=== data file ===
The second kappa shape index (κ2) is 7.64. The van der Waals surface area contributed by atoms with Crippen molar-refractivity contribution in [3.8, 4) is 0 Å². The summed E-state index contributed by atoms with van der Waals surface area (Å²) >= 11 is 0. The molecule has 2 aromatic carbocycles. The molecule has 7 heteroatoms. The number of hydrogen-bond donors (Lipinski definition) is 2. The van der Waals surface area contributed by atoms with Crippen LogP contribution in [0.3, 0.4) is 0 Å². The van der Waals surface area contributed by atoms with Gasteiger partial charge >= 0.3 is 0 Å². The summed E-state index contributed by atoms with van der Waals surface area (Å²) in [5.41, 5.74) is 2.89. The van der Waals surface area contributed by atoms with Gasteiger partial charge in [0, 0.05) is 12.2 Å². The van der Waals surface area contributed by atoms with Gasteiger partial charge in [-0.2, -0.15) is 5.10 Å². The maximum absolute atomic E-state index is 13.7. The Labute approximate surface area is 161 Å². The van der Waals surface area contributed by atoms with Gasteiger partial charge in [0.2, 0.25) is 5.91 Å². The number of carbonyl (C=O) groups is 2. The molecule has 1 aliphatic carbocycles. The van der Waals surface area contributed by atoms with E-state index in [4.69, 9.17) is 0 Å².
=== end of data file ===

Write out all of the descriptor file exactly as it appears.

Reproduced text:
The second kappa shape index (κ2) is 7.64. The van der Waals surface area contributed by atoms with Crippen molar-refractivity contribution in [3.8, 4) is 0 Å². The summed E-state index contributed by atoms with van der Waals surface area (Å²) >= 11 is 0. The molecule has 2 aromatic carbocycles. The molecule has 7 heteroatoms. The number of hydrogen-bond donors (Lipinski definition) is 2. The van der Waals surface area contributed by atoms with Crippen LogP contribution in [0.3, 0.4) is 0 Å². The van der Waals surface area contributed by atoms with Gasteiger partial charge >= 0.3 is 0 Å². The summed E-state index contributed by atoms with van der Waals surface area (Å²) in [5.41, 5.74) is 2.89. The van der Waals surface area contributed by atoms with Gasteiger partial charge in [0, 0.05) is 12.2 Å². The van der Waals surface area contributed by atoms with Gasteiger partial charge in [-0.2, -0.15) is 5.10 Å². The maximum absolute atomic E-state index is 13.7. The Labute approximate surface area is 161 Å². The van der Waals surface area contributed by atoms with Gasteiger partial charge in [0.2, 0.25) is 5.91 Å². The number of carbonyl (C=O) groups is 2. The molecule has 1 aliphatic carbocycles. The van der Waals surface area contributed by atoms with E-state index in [4.69, 9.17) is 0 Å².